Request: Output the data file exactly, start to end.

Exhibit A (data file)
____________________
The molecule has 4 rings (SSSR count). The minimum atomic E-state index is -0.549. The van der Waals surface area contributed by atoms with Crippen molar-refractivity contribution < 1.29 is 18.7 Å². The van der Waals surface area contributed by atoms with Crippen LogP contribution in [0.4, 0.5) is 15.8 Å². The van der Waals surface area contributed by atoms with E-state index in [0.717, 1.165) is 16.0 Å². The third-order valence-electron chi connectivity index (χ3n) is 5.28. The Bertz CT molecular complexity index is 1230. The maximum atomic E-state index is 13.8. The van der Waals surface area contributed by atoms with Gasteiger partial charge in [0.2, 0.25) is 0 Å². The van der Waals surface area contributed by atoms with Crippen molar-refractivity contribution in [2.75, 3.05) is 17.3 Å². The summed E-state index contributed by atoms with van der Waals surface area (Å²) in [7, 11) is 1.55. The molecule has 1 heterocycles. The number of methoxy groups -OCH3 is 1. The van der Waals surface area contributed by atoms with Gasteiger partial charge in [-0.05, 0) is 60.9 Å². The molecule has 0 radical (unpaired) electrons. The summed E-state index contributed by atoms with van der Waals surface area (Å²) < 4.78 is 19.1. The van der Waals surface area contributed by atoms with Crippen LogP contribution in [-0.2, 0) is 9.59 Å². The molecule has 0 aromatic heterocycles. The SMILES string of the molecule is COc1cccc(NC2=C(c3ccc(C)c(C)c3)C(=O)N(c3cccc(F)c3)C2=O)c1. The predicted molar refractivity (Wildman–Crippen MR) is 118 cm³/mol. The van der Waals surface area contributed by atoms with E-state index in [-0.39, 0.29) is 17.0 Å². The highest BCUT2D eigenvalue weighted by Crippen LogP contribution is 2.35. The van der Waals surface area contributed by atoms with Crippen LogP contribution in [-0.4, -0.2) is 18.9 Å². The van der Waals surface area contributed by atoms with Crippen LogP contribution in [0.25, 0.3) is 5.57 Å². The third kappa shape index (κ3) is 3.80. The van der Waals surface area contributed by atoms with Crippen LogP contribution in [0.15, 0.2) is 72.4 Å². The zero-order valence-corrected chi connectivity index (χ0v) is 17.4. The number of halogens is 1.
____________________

The molecule has 4 rings (SSSR count). The minimum atomic E-state index is -0.549. The van der Waals surface area contributed by atoms with Crippen molar-refractivity contribution < 1.29 is 18.7 Å². The van der Waals surface area contributed by atoms with Crippen LogP contribution in [0.4, 0.5) is 15.8 Å². The van der Waals surface area contributed by atoms with E-state index in [0.717, 1.165) is 16.0 Å². The third-order valence-electron chi connectivity index (χ3n) is 5.28. The Bertz CT molecular complexity index is 1230. The maximum atomic E-state index is 13.8. The van der Waals surface area contributed by atoms with Gasteiger partial charge in [0.2, 0.25) is 0 Å². The van der Waals surface area contributed by atoms with Crippen molar-refractivity contribution in [2.75, 3.05) is 17.3 Å². The summed E-state index contributed by atoms with van der Waals surface area (Å²) in [7, 11) is 1.55. The molecule has 1 heterocycles. The number of methoxy groups -OCH3 is 1. The van der Waals surface area contributed by atoms with Gasteiger partial charge in [-0.05, 0) is 60.9 Å². The molecule has 0 radical (unpaired) electrons. The summed E-state index contributed by atoms with van der Waals surface area (Å²) < 4.78 is 19.1. The van der Waals surface area contributed by atoms with Crippen LogP contribution in [-0.2, 0) is 9.59 Å². The molecule has 0 aromatic heterocycles. The SMILES string of the molecule is COc1cccc(NC2=C(c3ccc(C)c(C)c3)C(=O)N(c3cccc(F)c3)C2=O)c1. The predicted molar refractivity (Wildman–Crippen MR) is 118 cm³/mol. The van der Waals surface area contributed by atoms with E-state index in [-0.39, 0.29) is 17.0 Å². The highest BCUT2D eigenvalue weighted by Crippen LogP contribution is 2.35. The van der Waals surface area contributed by atoms with Crippen LogP contribution in [-0.4, -0.2) is 18.9 Å². The van der Waals surface area contributed by atoms with Crippen LogP contribution in [0.25, 0.3) is 5.57 Å². The third kappa shape index (κ3) is 3.80. The van der Waals surface area contributed by atoms with Crippen LogP contribution in [0.15, 0.2) is 72.4 Å². The zero-order valence-corrected chi connectivity index (χ0v) is 17.4. The number of halogens is 1.